Reflexive Verbs???

Reflexive verbs or pronominal verbs as they are also known are very common in Portuguese. This type of verbs always works with a personal pronoun. To make myself clear, let’s have a look at some examples:

The verb “lavar” (to wash) can become a reflexive verb if you add a pronoun to it:

  • Eu lavo-me. (don’t forget to use the hyphen). So, “eu lavo-me” means “I wash myself). But, we can use the verb “lavar” without any pronoun, let’s see the difference:
  • Eu lavo o cão. (I wash the dog). In this case, the action expressed by the verb it’s not related to me, but to the dog, so we don’t use any pronoun.

Let’s see how to conjugate the verb “lavar-se” in the present:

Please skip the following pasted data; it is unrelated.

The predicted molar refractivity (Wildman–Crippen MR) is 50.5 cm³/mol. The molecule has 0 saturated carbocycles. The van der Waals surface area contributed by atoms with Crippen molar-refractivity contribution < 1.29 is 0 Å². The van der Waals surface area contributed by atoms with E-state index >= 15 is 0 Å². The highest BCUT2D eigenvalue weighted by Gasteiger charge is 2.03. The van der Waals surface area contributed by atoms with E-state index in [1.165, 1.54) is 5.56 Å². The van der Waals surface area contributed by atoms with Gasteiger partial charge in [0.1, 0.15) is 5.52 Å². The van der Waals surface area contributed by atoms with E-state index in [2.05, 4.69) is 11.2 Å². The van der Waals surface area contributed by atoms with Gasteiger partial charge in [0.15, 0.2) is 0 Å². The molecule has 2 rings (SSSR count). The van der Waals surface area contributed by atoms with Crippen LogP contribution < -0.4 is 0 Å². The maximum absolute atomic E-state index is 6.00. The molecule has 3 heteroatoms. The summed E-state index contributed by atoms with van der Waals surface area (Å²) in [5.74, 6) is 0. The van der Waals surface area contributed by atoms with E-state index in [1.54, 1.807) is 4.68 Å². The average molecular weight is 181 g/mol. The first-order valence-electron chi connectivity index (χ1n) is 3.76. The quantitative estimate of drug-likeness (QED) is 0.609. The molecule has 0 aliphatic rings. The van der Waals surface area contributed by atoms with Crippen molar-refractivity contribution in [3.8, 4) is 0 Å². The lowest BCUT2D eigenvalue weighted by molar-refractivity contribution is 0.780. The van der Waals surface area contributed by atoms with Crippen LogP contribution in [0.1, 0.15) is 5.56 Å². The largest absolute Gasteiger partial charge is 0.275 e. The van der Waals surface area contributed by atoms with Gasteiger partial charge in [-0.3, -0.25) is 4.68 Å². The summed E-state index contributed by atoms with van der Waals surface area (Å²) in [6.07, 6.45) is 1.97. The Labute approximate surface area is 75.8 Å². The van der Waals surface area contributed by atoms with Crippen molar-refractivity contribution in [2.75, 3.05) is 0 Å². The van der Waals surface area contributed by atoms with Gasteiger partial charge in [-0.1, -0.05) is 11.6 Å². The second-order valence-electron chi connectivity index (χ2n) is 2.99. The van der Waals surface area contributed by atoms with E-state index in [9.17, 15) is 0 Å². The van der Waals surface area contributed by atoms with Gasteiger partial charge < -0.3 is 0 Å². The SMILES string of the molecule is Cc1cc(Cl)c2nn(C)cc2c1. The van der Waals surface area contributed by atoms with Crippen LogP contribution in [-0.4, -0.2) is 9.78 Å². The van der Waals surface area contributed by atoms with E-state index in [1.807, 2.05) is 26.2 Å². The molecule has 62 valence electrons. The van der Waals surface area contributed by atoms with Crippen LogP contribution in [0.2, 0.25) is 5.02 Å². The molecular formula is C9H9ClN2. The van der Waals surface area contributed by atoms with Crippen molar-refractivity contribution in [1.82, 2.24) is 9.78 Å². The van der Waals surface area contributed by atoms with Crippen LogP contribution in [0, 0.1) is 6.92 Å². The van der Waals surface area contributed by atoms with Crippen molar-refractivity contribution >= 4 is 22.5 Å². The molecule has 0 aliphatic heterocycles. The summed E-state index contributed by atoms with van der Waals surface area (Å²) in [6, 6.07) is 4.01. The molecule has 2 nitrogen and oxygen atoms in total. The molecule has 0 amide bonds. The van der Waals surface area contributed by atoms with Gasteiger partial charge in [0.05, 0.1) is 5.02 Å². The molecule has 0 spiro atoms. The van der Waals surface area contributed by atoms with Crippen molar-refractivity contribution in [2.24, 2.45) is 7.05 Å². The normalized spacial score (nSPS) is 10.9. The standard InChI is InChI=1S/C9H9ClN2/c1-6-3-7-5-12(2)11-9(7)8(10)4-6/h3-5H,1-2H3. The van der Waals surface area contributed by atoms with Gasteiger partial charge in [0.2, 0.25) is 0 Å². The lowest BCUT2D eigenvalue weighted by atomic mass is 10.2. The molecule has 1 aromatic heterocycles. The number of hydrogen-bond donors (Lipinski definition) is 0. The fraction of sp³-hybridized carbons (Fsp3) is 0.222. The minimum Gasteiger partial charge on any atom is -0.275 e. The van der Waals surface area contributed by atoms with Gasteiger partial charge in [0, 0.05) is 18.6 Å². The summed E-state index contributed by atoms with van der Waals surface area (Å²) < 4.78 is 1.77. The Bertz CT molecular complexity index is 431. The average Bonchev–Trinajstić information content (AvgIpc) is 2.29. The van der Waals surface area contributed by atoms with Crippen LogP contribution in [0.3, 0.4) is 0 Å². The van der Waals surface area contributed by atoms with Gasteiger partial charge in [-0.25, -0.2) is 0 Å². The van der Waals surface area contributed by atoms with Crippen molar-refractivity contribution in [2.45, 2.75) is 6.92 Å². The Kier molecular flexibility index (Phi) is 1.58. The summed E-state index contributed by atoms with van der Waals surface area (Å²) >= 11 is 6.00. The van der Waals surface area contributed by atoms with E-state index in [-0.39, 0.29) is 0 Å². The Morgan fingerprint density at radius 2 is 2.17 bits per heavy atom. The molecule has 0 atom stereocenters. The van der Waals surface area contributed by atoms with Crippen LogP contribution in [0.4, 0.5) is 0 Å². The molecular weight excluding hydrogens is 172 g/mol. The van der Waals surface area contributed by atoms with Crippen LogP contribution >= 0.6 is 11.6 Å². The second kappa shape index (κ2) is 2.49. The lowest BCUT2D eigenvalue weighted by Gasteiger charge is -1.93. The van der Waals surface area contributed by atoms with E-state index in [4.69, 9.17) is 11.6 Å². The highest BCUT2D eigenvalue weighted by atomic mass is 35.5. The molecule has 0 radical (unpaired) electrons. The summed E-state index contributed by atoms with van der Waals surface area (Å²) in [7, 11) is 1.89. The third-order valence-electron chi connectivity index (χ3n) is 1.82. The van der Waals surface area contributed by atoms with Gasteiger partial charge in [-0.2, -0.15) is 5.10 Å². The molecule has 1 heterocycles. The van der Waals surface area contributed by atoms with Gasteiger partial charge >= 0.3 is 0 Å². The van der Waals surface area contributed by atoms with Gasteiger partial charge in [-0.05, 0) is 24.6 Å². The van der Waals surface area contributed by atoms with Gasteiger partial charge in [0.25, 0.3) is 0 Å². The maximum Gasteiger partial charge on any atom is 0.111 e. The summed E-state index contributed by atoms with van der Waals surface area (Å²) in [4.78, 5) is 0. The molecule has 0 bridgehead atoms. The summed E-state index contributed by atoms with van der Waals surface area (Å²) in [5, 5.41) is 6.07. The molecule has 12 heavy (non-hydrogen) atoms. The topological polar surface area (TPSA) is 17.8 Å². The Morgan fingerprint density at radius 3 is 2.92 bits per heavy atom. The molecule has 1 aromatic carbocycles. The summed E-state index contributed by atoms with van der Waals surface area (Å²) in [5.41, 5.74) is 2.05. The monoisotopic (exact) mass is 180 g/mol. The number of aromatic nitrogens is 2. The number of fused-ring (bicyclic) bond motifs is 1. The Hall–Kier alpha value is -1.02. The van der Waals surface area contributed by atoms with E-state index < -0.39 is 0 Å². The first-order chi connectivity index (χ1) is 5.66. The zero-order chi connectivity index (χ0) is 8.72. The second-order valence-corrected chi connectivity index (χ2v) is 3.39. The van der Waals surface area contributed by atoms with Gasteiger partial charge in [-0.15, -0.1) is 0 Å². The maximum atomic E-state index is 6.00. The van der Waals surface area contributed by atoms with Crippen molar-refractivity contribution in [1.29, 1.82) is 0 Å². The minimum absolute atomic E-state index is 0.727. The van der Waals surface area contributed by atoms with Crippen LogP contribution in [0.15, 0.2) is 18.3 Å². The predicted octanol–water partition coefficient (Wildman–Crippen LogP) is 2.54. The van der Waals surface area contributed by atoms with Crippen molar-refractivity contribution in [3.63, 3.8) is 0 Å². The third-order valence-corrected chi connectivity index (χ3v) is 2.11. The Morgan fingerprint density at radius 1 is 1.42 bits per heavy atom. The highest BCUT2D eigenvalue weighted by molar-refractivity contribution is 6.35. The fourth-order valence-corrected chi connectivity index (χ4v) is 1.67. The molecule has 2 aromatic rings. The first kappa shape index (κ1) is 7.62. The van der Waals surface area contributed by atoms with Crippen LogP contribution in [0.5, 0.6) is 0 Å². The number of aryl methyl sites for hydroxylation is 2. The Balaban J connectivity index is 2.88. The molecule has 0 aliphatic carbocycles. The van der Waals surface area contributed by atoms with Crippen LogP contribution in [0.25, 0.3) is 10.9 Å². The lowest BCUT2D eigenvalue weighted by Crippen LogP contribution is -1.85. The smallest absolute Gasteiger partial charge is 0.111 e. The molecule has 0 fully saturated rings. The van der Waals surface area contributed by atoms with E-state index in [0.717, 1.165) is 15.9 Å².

To (“self”) wash Lavar-se
I wash (myself) Eu Lavo-me
You wash (yourself) Tu lavas-te  (informal)
You wash (yourself) Você lava-se (formal)
He washes (himself) Ele lava-se
She washes (herself) Ela lava-se
It washes (itself) ——-
We wash (ourselves) Nós lavamo-nos (in this one you must take out the “s” from “lavamos
You wash (yourselves) Vocês lavam-se
They wash (themselves) Eles lavam-se (masculine) / Elas lavam-se (feminine)

Another famous reflexive is the well-known “chamar-se”; the one we use to ask, “What’s your name?”:

  • Como se chama? (Literally “How do you call yourself?) – As you can see, when it’s in a question the pronoun “se” comes before the verb and without any hyphen.
  • Chamo-me John. (I call myself John).

 Other common reflexive verbs in Portuguese:

  • Levantar-se (to “self” get up)
  • Vestir-se (to “self” dress)
  • Sentar-se (to “self” sit)
  • Deitar-se (to “self” go to bed)
  • Lembrar-se (to “self” remember)
  • Esquecer-se (to “self” forget)


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